24 December 2011

The Laney Gut Project pt2

Progress has been a little slow... mainly due to waiting for funds and deciding on parts. Let's take a look!

So, the INGO transformers are mounted. Power Transformer, Output Transformer and Choke in place of the original transformer set. These transformers are SLO100 replicas.

The rocker switches are a green illuminated power switch and a standby switch marked to show the on/off position. I thought that was a nice touch. with all these things, it seems parts from 1986 sometimes aren't QUITE the same size as what is available now. Luckily those switches JUST about fit. The illuminated switch (unlike the old Marshall rocker switches) just need to be wired to the mains voltage and a neon lamp inside the switch will light up. On the old switches Marshall used there was a 5th pin especially for powering the bulb from a different tap on the PT. Snazzy.

As for sockets... I really like to use Belton Octal & Noval Sockets. They feel decent. This time round I got the actual Belton shields to fit the preamp sockets. This things are tough! Not the flimsy metal shields you get sometimes. They also look awesome.

The pins on the Belton octal sockets can be hard to manipulate. They won't handle much bending and shaping before they snap or tear. It's best to be careful if you want to try lining up the pins like this. If you do break a pin, it's actually pretty easy to swap in a new pin on these sockets so all won't be lost. Just get a spare socket to steal the pins off, that's my advice!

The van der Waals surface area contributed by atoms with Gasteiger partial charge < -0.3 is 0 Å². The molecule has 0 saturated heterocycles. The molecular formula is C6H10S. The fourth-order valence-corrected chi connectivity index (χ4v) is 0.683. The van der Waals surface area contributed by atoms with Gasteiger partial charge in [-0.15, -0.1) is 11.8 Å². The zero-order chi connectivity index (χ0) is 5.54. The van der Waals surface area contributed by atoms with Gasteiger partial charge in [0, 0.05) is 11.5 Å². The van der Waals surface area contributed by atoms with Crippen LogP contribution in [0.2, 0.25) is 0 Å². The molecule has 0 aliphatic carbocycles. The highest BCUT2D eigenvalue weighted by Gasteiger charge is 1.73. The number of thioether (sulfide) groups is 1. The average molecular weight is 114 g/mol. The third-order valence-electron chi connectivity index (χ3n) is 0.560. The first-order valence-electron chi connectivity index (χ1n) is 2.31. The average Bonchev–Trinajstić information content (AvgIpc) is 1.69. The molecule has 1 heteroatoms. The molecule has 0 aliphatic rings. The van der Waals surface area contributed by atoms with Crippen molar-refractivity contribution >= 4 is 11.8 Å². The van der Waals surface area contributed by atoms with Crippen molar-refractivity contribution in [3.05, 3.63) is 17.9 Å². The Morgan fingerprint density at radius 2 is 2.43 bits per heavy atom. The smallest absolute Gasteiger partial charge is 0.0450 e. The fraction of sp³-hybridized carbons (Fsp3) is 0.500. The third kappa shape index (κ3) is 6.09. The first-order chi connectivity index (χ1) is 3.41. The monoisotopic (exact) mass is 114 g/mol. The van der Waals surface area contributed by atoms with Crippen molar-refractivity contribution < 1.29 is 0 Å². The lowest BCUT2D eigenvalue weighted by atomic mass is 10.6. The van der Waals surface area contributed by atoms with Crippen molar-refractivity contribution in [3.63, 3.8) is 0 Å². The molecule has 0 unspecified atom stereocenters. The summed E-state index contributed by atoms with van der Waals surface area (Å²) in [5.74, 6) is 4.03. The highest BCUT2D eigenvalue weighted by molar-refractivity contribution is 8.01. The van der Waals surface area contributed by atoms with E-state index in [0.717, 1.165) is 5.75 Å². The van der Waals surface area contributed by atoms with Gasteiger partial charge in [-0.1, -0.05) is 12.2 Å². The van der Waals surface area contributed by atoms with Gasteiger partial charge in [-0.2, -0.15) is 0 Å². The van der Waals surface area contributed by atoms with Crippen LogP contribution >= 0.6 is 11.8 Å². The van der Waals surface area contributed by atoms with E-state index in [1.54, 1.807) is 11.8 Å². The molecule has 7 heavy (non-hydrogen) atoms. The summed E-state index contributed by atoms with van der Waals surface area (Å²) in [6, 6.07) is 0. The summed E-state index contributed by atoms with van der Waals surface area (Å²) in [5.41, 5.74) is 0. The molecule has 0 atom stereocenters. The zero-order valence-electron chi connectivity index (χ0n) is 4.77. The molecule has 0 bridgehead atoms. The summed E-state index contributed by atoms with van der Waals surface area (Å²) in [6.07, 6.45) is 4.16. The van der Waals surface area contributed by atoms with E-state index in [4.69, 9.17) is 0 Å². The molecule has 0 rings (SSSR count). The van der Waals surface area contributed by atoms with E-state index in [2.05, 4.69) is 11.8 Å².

The Screen Grid Resistors in the photo (Green things) are 1K 3Watt enamel coated resistor from Vishay's Sfernice range. They are small in size for their power rating and more importantly they look good!

The 'purple' wire... ok it's not as purple as the spec sheet claimed it would be... and the black wire is silver tinned copper stranded 20AWG Teflon insulated wire. It solders really nicely and the insulation can handle really high temperatures, so no need to worry about melting it during soldering. The wire is rated for 600V. Teflon sleeve is also used on the octal socket connections. The pins are wired with 18AWG bus wire and sleeved to protect against shorts.

This is some filament wiring. The wires are twisted to reduce any noise that might be radiated from the wires themselves. I do this by trapping the wire in the chuck of a small battery powered drill. Wiring over the top of the socket rather than around the pins reduces the risk of creating a hum loop. Only two of the 4 preamp sockets are wired here... in parallel with the octal base filament pins... because the first two preamp valves will be using DC heat.

One other thing I decided to try out, was an in line filtered IEC. This is rated for 6A and should provide some filtering on the raw AC is it comes into the amp before the power transformer. I've not used one before so this will be a test.